Posted by Dr. Eddy Graham on 05 February 2016, 12:58 PM
One of the most widespread displays of nacreous clouds ever witnessed in the British Isles took place recently over 1-2 February 2016. In some places (such as Dublin, Ireland), there is no recorded evidence of any previous occurrence, right back to the 19th century, at least (Dixon 1953).
Most of central and southern Scotland, northern England (including Manchester and Leeds) and eastern Ireland witnessed the clouds over an unprecedented length of time. In Dublin, the clouds apparently remained in the sky for nearly 48hrs (again a very unusual duration). A few example photographs are shown below (courtesy Garry Quinn photography and Kieran Commins, Met Eireann).
The clouds were coincident with an moderately-intense ozone hole of 200-250 DU (Dobson Units) over north-west Europe (normal ozone is about ~360 DU) - lower values have been documented in the past, for example 165 DU in November 1999 (Graham 2002). This is to be expected in this case, for ozone is responsible for heating of the stratosphere - and so a lack of it usually means a colder stratospheric air temperature. If cold enough (below -80 to -85degC), nacreous clouds (also known as 'Mother-of-Pearl' or 'PSC: Polar Stratospheric Clouds') can form.
By Kieran Commins (Met Eireann)
The clouds involved in this display were generally considered to be Type 2 PSC, and so not directly involved in ozone depletion. However, it is possible that some Type 1 PSCs may have been present too (they deplete ozone at a rate of about 1% per day). Some photographs of suspect PSC Type 1 clouds were taken early on 3 February (please ask author if interested).
The ozone layer is, of course, vital for life on Earth. Without it, we would suffer from harmful UV radiation, which causes skin cancer and damages crops. Northern Hemisphere ozone, although nowhere nearly as low as in the Antarctic, has shown some loss in recent decades.
Here's the Northern Hemisphere ozone distribution for 2 February, courtesy of NASA Ozone Arctic Watch (http://):
As stated by Hood and Manny (2002), such holes in the Northern Hemisphere are mostly caused by dynamics in the stratosphere, and the contribution from ozone depleting PSCs is minimal.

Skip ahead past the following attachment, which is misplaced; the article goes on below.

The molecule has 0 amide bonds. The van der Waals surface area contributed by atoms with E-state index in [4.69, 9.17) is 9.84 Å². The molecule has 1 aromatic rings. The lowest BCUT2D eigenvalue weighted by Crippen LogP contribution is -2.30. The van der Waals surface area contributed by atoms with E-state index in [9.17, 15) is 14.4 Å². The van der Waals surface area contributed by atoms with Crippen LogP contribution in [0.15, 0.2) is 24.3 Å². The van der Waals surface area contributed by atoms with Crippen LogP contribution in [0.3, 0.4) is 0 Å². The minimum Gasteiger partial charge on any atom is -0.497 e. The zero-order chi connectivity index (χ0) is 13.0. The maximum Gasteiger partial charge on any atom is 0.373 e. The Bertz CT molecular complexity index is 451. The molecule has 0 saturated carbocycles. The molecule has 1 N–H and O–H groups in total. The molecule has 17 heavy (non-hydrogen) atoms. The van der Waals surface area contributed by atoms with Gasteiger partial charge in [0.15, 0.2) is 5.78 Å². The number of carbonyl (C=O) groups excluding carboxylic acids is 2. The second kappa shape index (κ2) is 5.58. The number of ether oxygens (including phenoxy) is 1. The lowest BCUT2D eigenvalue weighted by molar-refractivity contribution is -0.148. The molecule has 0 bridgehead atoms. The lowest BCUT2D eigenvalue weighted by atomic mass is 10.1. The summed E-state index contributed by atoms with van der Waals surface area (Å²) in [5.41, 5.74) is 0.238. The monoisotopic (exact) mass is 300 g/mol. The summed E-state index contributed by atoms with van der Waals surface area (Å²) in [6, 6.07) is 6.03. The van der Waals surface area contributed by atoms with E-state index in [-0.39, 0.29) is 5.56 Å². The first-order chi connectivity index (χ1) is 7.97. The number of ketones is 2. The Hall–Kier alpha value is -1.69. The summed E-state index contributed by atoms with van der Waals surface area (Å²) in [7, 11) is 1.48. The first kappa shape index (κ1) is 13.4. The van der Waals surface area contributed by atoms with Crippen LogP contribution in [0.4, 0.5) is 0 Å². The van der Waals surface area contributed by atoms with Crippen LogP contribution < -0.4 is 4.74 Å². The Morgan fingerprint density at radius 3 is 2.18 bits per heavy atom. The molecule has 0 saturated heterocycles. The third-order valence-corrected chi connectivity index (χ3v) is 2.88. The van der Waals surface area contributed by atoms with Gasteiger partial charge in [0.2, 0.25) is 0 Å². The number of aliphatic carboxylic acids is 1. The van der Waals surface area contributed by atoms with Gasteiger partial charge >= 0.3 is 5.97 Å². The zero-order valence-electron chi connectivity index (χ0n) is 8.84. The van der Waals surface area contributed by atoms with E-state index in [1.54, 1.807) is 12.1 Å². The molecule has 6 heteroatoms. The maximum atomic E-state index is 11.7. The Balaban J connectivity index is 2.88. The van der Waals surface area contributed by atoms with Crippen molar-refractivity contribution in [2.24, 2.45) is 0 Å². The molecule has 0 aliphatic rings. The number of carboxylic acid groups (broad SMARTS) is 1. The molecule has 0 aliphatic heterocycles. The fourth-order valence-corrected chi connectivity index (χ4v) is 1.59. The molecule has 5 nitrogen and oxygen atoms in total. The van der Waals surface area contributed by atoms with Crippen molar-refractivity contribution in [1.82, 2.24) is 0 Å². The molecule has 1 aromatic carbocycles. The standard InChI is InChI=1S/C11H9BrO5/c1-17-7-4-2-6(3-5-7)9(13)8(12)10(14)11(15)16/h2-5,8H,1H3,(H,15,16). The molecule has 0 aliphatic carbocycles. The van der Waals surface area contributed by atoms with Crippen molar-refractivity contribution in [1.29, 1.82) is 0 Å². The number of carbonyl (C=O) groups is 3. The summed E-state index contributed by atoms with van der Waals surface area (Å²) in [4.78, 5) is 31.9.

And here's the 30hPa air temperatures (about 24km, which was the height of the clouds during the November 1999 event, as shown by Graham , courtesy of NOAA CPC (http://):
As you can see, there's a clear minimum of stratospheric air temperature below -80degC, located right over the UK/Ireland i.e. highly suitable conditions for PSC formation.
And finally, on Twitter on 2 Feb, I'd thought that I'd spotted the nacreous clouds themselves on NASA Terra Channels 7-2-1. It looks like there was a hydraulic jump generated by the very strong west wind (nearly 200kts at jetstream level) hitting the Wicklow mountain perpendicularly, side-on (see sat image below). Dörnbrack et al. (1999) state that the air temperature can drop significantly in stratospheric mountain wave crests (due to rapid uplift). In the case of 1-2 february, the air was likely cooled rapidly to saturation and a low-enough temperature for PSC formation (i.e. below -85degC).
However, closer analysis of MetOp imagery shows that this particular cloud had a cloud top temperature of only -30C to -40C. So alas, no PSC! (they are probably too thin optically to be seen on standard visible/infra-red satellite imagery, Graham 2002).
(with thanks to Bernard Burton of http://www.woksat.info/ for this final image)
Conclusion: Whilst outstandingly beautiful, a more holistic view of these clouds could easily be 'Harbingers of Doom'. I think more research is needed on the exact causes of this outstanding display.
Appendix: Nacreous clouds (such as above) form in the lower stratosphere between 20-25km. Previous sightings near/around the British Isles include the following:
- 16 Feb 1996: Northern England
- 30 November 1999: Aberdeen and E Scotland
- 19 January 2008: Belgium
- 9 December 2012: Aberdeen and Isle of Harris
- 1-2 February 2016: This event
i.e. Their incidence appears to be on the increase during recent decades, which is in line with global ozone depletion caused by human pollutants, but it may also be coincidence.
Websites on previous sightings:
Stornoway 5 February 2016
Dixon, F.E. (1953). Weather in old Dublin. Dublin Historical Record, 13(3/4), pp.94-107.
Dörnbrack, A., Leutbecher, M., Kivi, R. and Kyrö, E. (1999). Mountain‐wave‐induced record low stratospheric temperatures above northern Scandinavia.Tellus A, 51(5), pp.951-963.
Graham, Eddie. "Nacreous clouds in November 1999 and record low ozone."Weather 57, no. 3 (2002): 107-109.
Hood, L.L. and Manney, G.L. (2002). Nacreous clouds. Weather, 57(10), pp.393-394.